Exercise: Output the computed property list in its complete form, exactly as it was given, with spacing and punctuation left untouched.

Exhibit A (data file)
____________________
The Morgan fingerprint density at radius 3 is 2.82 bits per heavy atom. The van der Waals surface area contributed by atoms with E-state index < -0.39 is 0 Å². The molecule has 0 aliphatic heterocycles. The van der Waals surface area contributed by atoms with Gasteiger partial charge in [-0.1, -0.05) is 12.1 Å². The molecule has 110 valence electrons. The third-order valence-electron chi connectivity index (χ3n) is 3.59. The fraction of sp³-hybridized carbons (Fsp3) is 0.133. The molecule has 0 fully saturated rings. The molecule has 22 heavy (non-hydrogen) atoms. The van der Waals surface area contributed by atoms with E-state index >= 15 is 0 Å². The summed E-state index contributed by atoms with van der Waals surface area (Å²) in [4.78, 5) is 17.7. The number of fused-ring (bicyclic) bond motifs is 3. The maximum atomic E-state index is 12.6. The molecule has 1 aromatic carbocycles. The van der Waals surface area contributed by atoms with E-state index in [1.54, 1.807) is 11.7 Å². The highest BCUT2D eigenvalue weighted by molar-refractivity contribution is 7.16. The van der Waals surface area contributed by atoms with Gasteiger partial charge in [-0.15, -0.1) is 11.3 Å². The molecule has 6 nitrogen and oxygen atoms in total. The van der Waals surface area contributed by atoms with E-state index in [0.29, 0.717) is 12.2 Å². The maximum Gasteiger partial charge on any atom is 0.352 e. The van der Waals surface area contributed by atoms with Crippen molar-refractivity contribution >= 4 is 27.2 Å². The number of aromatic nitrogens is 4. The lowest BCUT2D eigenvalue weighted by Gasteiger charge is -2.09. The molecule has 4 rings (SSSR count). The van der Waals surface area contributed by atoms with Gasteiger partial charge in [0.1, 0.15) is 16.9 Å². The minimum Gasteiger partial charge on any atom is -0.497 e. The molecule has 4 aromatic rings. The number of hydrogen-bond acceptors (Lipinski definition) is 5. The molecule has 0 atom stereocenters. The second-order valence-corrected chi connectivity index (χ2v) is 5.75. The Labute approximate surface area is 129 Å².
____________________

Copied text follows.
The Morgan fingerprint density at radius 3 is 2.82 bits per heavy atom. The van der Waals surface area contributed by atoms with E-state index < -0.39 is 0 Å². The molecule has 0 aliphatic heterocycles. The van der Waals surface area contributed by atoms with Gasteiger partial charge in [-0.1, -0.05) is 12.1 Å². The molecule has 110 valence electrons. The third-order valence-electron chi connectivity index (χ3n) is 3.59. The fraction of sp³-hybridized carbons (Fsp3) is 0.133. The molecule has 0 fully saturated rings. The molecule has 22 heavy (non-hydrogen) atoms. The van der Waals surface area contributed by atoms with E-state index >= 15 is 0 Å². The summed E-state index contributed by atoms with van der Waals surface area (Å²) in [4.78, 5) is 17.7. The number of fused-ring (bicyclic) bond motifs is 3. The maximum atomic E-state index is 12.6. The molecule has 1 aromatic carbocycles. The van der Waals surface area contributed by atoms with E-state index in [1.54, 1.807) is 11.7 Å². The highest BCUT2D eigenvalue weighted by molar-refractivity contribution is 7.16. The van der Waals surface area contributed by atoms with Gasteiger partial charge in [-0.15, -0.1) is 11.3 Å². The molecule has 6 nitrogen and oxygen atoms in total. The van der Waals surface area contributed by atoms with E-state index in [0.29, 0.717) is 12.2 Å². The maximum Gasteiger partial charge on any atom is 0.352 e. The van der Waals surface area contributed by atoms with Crippen molar-refractivity contribution >= 4 is 27.2 Å². The number of aromatic nitrogens is 4. The lowest BCUT2D eigenvalue weighted by Gasteiger charge is -2.09. The molecule has 4 rings (SSSR count). The van der Waals surface area contributed by atoms with Gasteiger partial charge in [0.1, 0.15) is 16.9 Å². The minimum Gasteiger partial charge on any atom is -0.497 e. The molecule has 4 aromatic rings. The number of hydrogen-bond acceptors (Lipinski definition) is 5. The molecule has 0 atom stereocenters. The second-order valence-corrected chi connectivity index (χ2v) is 5.75. The Labute approximate surface area is 129 Å².